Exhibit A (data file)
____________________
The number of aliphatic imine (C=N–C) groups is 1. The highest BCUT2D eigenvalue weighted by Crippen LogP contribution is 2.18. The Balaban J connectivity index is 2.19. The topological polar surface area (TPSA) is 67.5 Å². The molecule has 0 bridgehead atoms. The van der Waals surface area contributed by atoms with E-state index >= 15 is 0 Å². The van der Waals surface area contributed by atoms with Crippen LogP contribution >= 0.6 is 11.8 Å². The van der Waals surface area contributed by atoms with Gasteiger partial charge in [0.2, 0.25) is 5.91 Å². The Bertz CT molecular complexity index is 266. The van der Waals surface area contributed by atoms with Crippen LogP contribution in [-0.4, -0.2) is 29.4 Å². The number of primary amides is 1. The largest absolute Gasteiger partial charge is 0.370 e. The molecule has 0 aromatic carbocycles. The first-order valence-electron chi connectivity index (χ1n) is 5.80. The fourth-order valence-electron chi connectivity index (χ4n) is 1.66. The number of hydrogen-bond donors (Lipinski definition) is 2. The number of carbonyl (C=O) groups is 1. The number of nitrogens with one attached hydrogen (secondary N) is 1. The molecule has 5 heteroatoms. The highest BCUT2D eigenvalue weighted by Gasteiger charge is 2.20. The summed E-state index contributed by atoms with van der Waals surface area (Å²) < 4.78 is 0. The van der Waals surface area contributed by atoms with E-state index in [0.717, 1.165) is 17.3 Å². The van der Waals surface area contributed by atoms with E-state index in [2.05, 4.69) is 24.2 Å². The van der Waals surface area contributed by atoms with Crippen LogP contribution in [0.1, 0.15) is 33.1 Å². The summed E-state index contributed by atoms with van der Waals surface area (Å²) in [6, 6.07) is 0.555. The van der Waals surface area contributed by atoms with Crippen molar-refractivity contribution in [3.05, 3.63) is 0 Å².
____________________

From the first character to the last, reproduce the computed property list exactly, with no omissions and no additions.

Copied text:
The number of aliphatic imine (C=N–C) groups is 1. The highest BCUT2D eigenvalue weighted by Crippen LogP contribution is 2.18. The Balaban J connectivity index is 2.19. The topological polar surface area (TPSA) is 67.5 Å². The molecule has 0 bridgehead atoms. The van der Waals surface area contributed by atoms with E-state index >= 15 is 0 Å². The van der Waals surface area contributed by atoms with Crippen LogP contribution >= 0.6 is 11.8 Å². The van der Waals surface area contributed by atoms with Gasteiger partial charge in [0.2, 0.25) is 5.91 Å². The Bertz CT molecular complexity index is 266. The van der Waals surface area contributed by atoms with Crippen LogP contribution in [-0.4, -0.2) is 29.4 Å². The number of primary amides is 1. The largest absolute Gasteiger partial charge is 0.370 e. The molecule has 0 aromatic carbocycles. The first-order valence-electron chi connectivity index (χ1n) is 5.80. The fourth-order valence-electron chi connectivity index (χ4n) is 1.66. The number of hydrogen-bond donors (Lipinski definition) is 2. The number of carbonyl (C=O) groups is 1. The number of nitrogens with one attached hydrogen (secondary N) is 1. The molecule has 5 heteroatoms. The highest BCUT2D eigenvalue weighted by Gasteiger charge is 2.20. The summed E-state index contributed by atoms with van der Waals surface area (Å²) < 4.78 is 0. The van der Waals surface area contributed by atoms with E-state index in [0.717, 1.165) is 17.3 Å². The van der Waals surface area contributed by atoms with E-state index in [2.05, 4.69) is 24.2 Å². The van der Waals surface area contributed by atoms with Crippen LogP contribution in [0.1, 0.15) is 33.1 Å². The summed E-state index contributed by atoms with van der Waals surface area (Å²) in [6, 6.07) is 0.555. The van der Waals surface area contributed by atoms with Crippen molar-refractivity contribution in [3.05, 3.63) is 0 Å².